ICE Clear to Offer First Credit Default Swap Clearing for Sovereign Debt

Intercontinental Exchange Inc., owner of the world’s largest credit-default swap clearinghouse, said it will start guaranteeing contracts on sovereign debt for the first time.

The company, owner of ICE Clear Credit, will begin backing swap trades on Brazil and Mexico on Oct. 31, with transactions for Argentina and Venezuela to follow, it said in a statement today. These will be the first sovereign contracts to be processed by a clearinghouse, the Atlanta-based company said.

Clearing swaps on Latin American nations is a first step in overcoming one of regulators’ and banks’ biggest hurdles to curbing the risks that $28.5 trillion in outstanding contracts pose to the global financial system. While banks have moved many of the contracts linked to corporations into clearinghouses, they’re struggling to do the same for contracts on themselves and countries in which they’re based without having to require collateral postings that would make the trades uneconomical.

“There are some very thorny risk issues,” Jeffrey Sprecher, chief executive officer of Intercontinental Exchange, said in an Oct. 11 interview, referring to the issue of clearing swaps on the banks that are members of his clearinghouse. “We haven’t wanted to touch that one until we figure out the sovereigns,” he said.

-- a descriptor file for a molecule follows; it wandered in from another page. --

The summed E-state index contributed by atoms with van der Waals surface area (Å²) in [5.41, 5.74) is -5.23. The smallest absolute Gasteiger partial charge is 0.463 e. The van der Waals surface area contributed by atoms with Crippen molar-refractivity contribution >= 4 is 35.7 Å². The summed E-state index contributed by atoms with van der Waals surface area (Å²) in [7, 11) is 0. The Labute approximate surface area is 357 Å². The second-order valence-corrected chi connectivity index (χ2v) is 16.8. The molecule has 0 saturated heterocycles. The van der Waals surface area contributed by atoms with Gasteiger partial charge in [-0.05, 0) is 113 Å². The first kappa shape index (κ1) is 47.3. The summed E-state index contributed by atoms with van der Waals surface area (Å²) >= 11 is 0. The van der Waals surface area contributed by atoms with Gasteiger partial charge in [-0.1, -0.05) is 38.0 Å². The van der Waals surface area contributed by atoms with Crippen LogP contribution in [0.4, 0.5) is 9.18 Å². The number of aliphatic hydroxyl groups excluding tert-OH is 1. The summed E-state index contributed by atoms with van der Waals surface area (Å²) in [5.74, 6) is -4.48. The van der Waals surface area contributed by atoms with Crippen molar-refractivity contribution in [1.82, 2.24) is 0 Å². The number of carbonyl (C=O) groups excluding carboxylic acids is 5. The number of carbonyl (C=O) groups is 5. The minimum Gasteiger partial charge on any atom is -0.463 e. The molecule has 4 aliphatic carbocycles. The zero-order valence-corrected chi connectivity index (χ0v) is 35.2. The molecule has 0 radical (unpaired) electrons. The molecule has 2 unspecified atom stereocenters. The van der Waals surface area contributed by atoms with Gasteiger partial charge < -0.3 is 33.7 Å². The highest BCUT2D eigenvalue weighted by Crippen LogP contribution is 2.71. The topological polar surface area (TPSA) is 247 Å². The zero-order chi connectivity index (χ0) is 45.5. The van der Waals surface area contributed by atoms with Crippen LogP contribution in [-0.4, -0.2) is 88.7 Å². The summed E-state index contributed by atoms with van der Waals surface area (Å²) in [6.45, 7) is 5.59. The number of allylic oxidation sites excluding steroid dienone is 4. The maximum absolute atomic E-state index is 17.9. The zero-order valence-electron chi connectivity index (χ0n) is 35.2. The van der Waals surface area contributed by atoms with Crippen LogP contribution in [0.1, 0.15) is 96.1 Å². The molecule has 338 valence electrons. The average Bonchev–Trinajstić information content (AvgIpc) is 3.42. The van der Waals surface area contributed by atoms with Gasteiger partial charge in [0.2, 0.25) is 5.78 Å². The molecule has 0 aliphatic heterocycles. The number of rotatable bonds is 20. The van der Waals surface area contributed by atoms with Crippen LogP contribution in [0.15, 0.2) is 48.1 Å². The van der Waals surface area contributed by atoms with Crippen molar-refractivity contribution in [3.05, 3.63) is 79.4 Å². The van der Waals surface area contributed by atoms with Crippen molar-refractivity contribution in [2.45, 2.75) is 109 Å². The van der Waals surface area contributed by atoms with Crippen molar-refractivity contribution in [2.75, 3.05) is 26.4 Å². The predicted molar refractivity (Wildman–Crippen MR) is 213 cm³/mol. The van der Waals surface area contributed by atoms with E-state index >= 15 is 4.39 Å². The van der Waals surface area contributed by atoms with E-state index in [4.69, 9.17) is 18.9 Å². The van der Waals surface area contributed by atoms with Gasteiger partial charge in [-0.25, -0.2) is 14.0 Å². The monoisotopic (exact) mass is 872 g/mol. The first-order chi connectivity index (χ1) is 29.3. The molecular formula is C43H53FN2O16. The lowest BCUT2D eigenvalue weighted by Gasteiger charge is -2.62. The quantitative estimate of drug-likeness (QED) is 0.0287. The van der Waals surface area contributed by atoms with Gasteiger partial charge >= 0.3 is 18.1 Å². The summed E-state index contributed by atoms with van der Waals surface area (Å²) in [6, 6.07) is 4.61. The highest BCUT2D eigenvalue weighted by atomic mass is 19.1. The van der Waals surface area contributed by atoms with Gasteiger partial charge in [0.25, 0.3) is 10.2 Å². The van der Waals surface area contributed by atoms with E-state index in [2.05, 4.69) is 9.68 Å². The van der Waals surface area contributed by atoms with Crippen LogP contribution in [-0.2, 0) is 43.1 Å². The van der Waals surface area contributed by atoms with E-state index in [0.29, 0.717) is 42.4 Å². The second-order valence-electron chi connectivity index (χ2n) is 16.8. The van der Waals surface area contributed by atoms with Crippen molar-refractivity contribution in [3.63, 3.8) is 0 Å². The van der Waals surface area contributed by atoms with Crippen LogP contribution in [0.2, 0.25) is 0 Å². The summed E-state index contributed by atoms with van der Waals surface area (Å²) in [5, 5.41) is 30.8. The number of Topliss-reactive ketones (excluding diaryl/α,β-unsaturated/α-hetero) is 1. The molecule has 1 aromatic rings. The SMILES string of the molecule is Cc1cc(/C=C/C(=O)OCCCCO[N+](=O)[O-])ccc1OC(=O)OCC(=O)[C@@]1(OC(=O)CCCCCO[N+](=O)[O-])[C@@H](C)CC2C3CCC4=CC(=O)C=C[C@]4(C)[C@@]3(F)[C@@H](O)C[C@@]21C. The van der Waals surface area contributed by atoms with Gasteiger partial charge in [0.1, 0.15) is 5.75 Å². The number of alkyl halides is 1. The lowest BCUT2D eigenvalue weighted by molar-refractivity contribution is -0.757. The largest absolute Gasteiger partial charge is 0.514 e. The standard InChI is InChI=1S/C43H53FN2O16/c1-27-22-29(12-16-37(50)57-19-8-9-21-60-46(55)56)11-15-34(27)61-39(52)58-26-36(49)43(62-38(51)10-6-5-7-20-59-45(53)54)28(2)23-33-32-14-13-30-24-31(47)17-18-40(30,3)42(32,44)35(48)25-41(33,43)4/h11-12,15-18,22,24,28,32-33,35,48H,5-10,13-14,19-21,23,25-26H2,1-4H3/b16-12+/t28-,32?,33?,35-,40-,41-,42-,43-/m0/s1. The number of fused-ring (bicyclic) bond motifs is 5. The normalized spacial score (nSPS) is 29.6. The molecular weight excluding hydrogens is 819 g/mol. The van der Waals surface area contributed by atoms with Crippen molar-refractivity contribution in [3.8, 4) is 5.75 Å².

Dealer Swaps

The complexity of housing some of the most volatile and correlated credit swaps in a clearinghouse capitalized by the same lenders whose debt is protected by the contracts has prevented their inclusion in the risk-mitigating service. The obstacle extends to contracts linked to countries in which the banks are based. The issue is one of the derivatives industry’s biggest challenges, Sprecher said.

The risk has been underscored in recent months as Europe’s sovereign debt crisis pushed the average cost of protecting credit swaps on dealers and their home nations to a record.

Contracts on financial companies and government entities account for the largest part of the so-called single-name credit-default swap market, accounting for $6.2 trillion, or 41 percent of the total $15.4 trillion in outstanding single-name contracts as of Oct. 14, according to the Depository Trust & Clearing Corp. Of that, $1.5 trillion is linked to banks that back the clearinghouses and the countries in which they are based.